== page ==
The New International Encyclopædia/Albany Regency, The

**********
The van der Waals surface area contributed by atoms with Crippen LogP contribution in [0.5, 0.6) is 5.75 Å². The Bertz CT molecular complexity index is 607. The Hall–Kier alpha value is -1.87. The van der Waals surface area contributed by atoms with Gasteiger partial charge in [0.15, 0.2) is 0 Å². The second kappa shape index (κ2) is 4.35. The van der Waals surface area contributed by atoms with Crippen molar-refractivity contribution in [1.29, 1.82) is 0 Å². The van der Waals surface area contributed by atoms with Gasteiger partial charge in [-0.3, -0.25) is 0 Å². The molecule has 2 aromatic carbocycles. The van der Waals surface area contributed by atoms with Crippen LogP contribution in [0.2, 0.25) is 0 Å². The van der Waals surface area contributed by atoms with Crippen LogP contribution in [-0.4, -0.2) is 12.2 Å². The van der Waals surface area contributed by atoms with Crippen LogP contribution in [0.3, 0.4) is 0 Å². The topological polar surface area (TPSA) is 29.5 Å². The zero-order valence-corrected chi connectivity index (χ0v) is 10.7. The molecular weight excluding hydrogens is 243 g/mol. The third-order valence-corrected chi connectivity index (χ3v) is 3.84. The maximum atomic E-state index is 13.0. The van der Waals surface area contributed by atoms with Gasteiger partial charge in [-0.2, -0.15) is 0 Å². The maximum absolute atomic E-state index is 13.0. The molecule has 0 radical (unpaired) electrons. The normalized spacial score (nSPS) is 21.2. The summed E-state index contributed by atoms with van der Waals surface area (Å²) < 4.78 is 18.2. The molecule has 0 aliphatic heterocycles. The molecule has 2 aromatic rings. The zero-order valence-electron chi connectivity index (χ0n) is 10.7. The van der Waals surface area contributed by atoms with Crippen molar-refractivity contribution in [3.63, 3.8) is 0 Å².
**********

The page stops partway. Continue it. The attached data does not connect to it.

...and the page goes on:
ALBANY RE'GENCY, The. A name popularly given to a group of New York Democrats living at Albany, who, from 1820 to about 1850, controlled the nominating conventions and patronage of their party within the State, and by dictating its general policy, exerted a powerful influence in national as well as State politics. They derived their power largely from their great personal influence and remarkable political sagacity, and were, for the most part, earnest opponents of political corruption, though they uniformly acted upon the principle, first formulated in 1833 by one of their number (Marcy), that “to the victors belong the spoils.” Among those who at various times were members of this unofficial body were: Martin Van Buren, William L. Marcy, Silas Wright, John A. Dix, Edwin Croswell, Benjamin F. Butler, A. C. Flagg, Dean Richmond, and Samuel A. Talcott, several of whom “graduated” from it into high offices under the national government. The Regency's loss of prestige dated from about 1848, when their opponents adopted methods similar to their own, and the Democratic party in the State split into irreconcilable factions. (See Barnburners.) Consult: J. D. Hammond, History of Political Parties in the State of New York (Cooperstown, 1846); Morgan Dix, Memoirs of John A. Dix (New York, 1883).